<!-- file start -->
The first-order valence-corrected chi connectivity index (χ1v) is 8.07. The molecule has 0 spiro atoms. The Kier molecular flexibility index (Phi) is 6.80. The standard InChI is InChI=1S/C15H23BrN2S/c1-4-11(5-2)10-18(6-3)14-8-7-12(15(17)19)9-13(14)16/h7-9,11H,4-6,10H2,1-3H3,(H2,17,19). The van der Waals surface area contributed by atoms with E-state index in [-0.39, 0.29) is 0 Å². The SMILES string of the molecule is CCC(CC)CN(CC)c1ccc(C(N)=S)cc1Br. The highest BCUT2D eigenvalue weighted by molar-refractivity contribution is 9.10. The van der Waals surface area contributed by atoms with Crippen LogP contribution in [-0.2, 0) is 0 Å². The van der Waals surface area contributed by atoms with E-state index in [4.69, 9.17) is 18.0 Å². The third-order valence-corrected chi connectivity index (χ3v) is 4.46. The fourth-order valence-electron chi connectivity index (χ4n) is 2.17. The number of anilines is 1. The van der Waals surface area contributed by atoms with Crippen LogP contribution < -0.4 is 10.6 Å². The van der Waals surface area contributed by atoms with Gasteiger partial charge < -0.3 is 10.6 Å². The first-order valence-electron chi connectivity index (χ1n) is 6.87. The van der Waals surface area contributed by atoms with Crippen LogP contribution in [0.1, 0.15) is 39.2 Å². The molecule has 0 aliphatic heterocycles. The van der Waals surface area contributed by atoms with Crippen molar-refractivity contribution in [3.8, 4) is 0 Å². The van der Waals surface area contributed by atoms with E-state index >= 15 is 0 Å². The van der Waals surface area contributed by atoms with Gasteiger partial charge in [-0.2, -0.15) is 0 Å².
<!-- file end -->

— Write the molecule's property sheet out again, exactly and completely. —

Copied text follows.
The first-order valence-corrected chi connectivity index (χ1v) is 8.07. The molecule has 0 spiro atoms. The Kier molecular flexibility index (Phi) is 6.80. The standard InChI is InChI=1S/C15H23BrN2S/c1-4-11(5-2)10-18(6-3)14-8-7-12(15(17)19)9-13(14)16/h7-9,11H,4-6,10H2,1-3H3,(H2,17,19). The van der Waals surface area contributed by atoms with E-state index in [-0.39, 0.29) is 0 Å². The SMILES string of the molecule is CCC(CC)CN(CC)c1ccc(C(N)=S)cc1Br. The highest BCUT2D eigenvalue weighted by molar-refractivity contribution is 9.10. The van der Waals surface area contributed by atoms with Crippen LogP contribution in [-0.2, 0) is 0 Å². The van der Waals surface area contributed by atoms with E-state index in [4.69, 9.17) is 18.0 Å². The third-order valence-corrected chi connectivity index (χ3v) is 4.46. The fourth-order valence-electron chi connectivity index (χ4n) is 2.17. The number of anilines is 1. The van der Waals surface area contributed by atoms with Crippen LogP contribution < -0.4 is 10.6 Å². The van der Waals surface area contributed by atoms with Gasteiger partial charge < -0.3 is 10.6 Å². The first-order valence-electron chi connectivity index (χ1n) is 6.87. The van der Waals surface area contributed by atoms with Crippen LogP contribution in [0.1, 0.15) is 39.2 Å². The molecule has 0 aliphatic heterocycles. The van der Waals surface area contributed by atoms with Crippen molar-refractivity contribution in [3.8, 4) is 0 Å². The van der Waals surface area contributed by atoms with E-state index >= 15 is 0 Å². The van der Waals surface area contributed by atoms with Gasteiger partial charge in [-0.2, -0.15) is 0 Å².